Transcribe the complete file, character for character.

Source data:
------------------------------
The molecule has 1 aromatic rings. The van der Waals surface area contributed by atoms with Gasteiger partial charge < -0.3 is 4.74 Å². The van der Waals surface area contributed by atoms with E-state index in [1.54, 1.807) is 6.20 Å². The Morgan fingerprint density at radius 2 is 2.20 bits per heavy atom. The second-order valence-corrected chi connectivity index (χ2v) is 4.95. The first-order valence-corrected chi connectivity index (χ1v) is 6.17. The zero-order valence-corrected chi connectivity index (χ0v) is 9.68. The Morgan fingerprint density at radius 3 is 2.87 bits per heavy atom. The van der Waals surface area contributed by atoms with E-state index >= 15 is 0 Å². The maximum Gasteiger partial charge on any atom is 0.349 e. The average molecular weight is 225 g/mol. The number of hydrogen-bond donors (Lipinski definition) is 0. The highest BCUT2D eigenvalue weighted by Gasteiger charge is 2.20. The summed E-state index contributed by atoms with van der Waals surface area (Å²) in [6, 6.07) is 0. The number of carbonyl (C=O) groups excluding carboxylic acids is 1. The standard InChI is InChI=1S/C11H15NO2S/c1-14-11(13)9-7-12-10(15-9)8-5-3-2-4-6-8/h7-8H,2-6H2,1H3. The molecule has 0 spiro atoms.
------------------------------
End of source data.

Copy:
The molecule has 1 aromatic rings. The van der Waals surface area contributed by atoms with Gasteiger partial charge < -0.3 is 4.74 Å². The van der Waals surface area contributed by atoms with E-state index in [1.54, 1.807) is 6.20 Å². The Morgan fingerprint density at radius 2 is 2.20 bits per heavy atom. The second-order valence-corrected chi connectivity index (χ2v) is 4.95. The first-order valence-corrected chi connectivity index (χ1v) is 6.17. The zero-order valence-corrected chi connectivity index (χ0v) is 9.68. The Morgan fingerprint density at radius 3 is 2.87 bits per heavy atom. The van der Waals surface area contributed by atoms with E-state index >= 15 is 0 Å². The maximum Gasteiger partial charge on any atom is 0.349 e. The average molecular weight is 225 g/mol. The number of hydrogen-bond donors (Lipinski definition) is 0. The highest BCUT2D eigenvalue weighted by Gasteiger charge is 2.20. The summed E-state index contributed by atoms with van der Waals surface area (Å²) in [6, 6.07) is 0. The number of carbonyl (C=O) groups excluding carboxylic acids is 1. The standard InChI is InChI=1S/C11H15NO2S/c1-14-11(13)9-7-12-10(15-9)8-5-3-2-4-6-8/h7-8H,2-6H2,1H3. The molecule has 0 spiro atoms.